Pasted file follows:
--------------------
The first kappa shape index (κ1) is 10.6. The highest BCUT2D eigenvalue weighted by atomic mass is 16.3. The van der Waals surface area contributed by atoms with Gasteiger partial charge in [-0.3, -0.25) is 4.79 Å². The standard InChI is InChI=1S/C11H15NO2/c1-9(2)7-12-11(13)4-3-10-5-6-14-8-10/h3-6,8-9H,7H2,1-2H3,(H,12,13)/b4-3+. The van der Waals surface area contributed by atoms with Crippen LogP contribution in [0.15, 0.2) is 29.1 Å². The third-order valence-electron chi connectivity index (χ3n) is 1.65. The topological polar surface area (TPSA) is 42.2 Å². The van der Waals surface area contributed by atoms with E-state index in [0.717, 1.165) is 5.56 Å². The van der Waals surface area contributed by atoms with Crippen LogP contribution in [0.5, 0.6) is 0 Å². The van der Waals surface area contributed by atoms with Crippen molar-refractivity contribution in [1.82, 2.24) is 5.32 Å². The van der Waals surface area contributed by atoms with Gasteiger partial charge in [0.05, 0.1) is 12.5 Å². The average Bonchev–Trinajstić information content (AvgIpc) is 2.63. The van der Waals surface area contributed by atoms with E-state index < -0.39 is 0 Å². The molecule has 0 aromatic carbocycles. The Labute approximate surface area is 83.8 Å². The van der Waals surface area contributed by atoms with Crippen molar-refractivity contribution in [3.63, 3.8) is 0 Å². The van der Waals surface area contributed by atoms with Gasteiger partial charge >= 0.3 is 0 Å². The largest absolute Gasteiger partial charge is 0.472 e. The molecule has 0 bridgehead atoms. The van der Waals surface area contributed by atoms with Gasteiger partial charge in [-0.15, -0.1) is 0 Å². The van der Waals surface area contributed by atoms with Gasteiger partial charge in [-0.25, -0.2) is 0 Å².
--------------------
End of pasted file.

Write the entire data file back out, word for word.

The first kappa shape index (κ1) is 10.6. The highest BCUT2D eigenvalue weighted by atomic mass is 16.3. The van der Waals surface area contributed by atoms with Gasteiger partial charge in [-0.3, -0.25) is 4.79 Å². The standard InChI is InChI=1S/C11H15NO2/c1-9(2)7-12-11(13)4-3-10-5-6-14-8-10/h3-6,8-9H,7H2,1-2H3,(H,12,13)/b4-3+. The van der Waals surface area contributed by atoms with Crippen LogP contribution in [0.15, 0.2) is 29.1 Å². The third-order valence-electron chi connectivity index (χ3n) is 1.65. The topological polar surface area (TPSA) is 42.2 Å². The van der Waals surface area contributed by atoms with E-state index in [0.717, 1.165) is 5.56 Å². The van der Waals surface area contributed by atoms with Crippen LogP contribution in [0.5, 0.6) is 0 Å². The van der Waals surface area contributed by atoms with Crippen molar-refractivity contribution in [1.82, 2.24) is 5.32 Å². The van der Waals surface area contributed by atoms with Gasteiger partial charge in [0.05, 0.1) is 12.5 Å². The average Bonchev–Trinajstić information content (AvgIpc) is 2.63. The van der Waals surface area contributed by atoms with E-state index < -0.39 is 0 Å². The molecule has 0 aromatic carbocycles. The Labute approximate surface area is 83.8 Å². The van der Waals surface area contributed by atoms with Crippen molar-refractivity contribution in [3.63, 3.8) is 0 Å². The van der Waals surface area contributed by atoms with Gasteiger partial charge >= 0.3 is 0 Å². The largest absolute Gasteiger partial charge is 0.472 e. The molecule has 0 bridgehead atoms. The van der Waals surface area contributed by atoms with Gasteiger partial charge in [-0.15, -0.1) is 0 Å². The van der Waals surface area contributed by atoms with Gasteiger partial charge in [-0.25, -0.2) is 0 Å².